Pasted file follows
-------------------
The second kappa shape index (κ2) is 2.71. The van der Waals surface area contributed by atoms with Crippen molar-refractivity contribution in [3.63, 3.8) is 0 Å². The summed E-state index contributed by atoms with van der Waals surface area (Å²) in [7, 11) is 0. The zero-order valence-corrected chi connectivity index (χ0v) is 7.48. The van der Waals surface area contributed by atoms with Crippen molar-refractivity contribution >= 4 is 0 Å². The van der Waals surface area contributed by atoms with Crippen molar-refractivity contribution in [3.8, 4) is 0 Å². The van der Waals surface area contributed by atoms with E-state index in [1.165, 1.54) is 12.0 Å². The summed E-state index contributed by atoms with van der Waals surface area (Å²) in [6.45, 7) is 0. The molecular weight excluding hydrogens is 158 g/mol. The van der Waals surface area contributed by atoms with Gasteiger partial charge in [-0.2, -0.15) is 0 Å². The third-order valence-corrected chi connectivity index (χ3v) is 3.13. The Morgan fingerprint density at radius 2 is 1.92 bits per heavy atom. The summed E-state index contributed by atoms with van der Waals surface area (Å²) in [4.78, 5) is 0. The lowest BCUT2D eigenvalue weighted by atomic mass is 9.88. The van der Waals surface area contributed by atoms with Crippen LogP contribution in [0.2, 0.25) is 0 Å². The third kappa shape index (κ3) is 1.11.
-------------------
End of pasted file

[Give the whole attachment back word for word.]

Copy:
The second kappa shape index (κ2) is 2.71. The van der Waals surface area contributed by atoms with Crippen molar-refractivity contribution in [3.63, 3.8) is 0 Å². The summed E-state index contributed by atoms with van der Waals surface area (Å²) in [7, 11) is 0. The zero-order valence-corrected chi connectivity index (χ0v) is 7.48. The van der Waals surface area contributed by atoms with Crippen molar-refractivity contribution >= 4 is 0 Å². The van der Waals surface area contributed by atoms with Crippen molar-refractivity contribution in [3.8, 4) is 0 Å². The van der Waals surface area contributed by atoms with E-state index in [1.165, 1.54) is 12.0 Å². The summed E-state index contributed by atoms with van der Waals surface area (Å²) in [6.45, 7) is 0. The molecular weight excluding hydrogens is 158 g/mol. The van der Waals surface area contributed by atoms with Gasteiger partial charge in [-0.2, -0.15) is 0 Å². The third-order valence-corrected chi connectivity index (χ3v) is 3.13. The Morgan fingerprint density at radius 2 is 1.92 bits per heavy atom. The summed E-state index contributed by atoms with van der Waals surface area (Å²) in [4.78, 5) is 0. The lowest BCUT2D eigenvalue weighted by atomic mass is 9.88. The van der Waals surface area contributed by atoms with Crippen LogP contribution in [0.2, 0.25) is 0 Å². The third kappa shape index (κ3) is 1.11.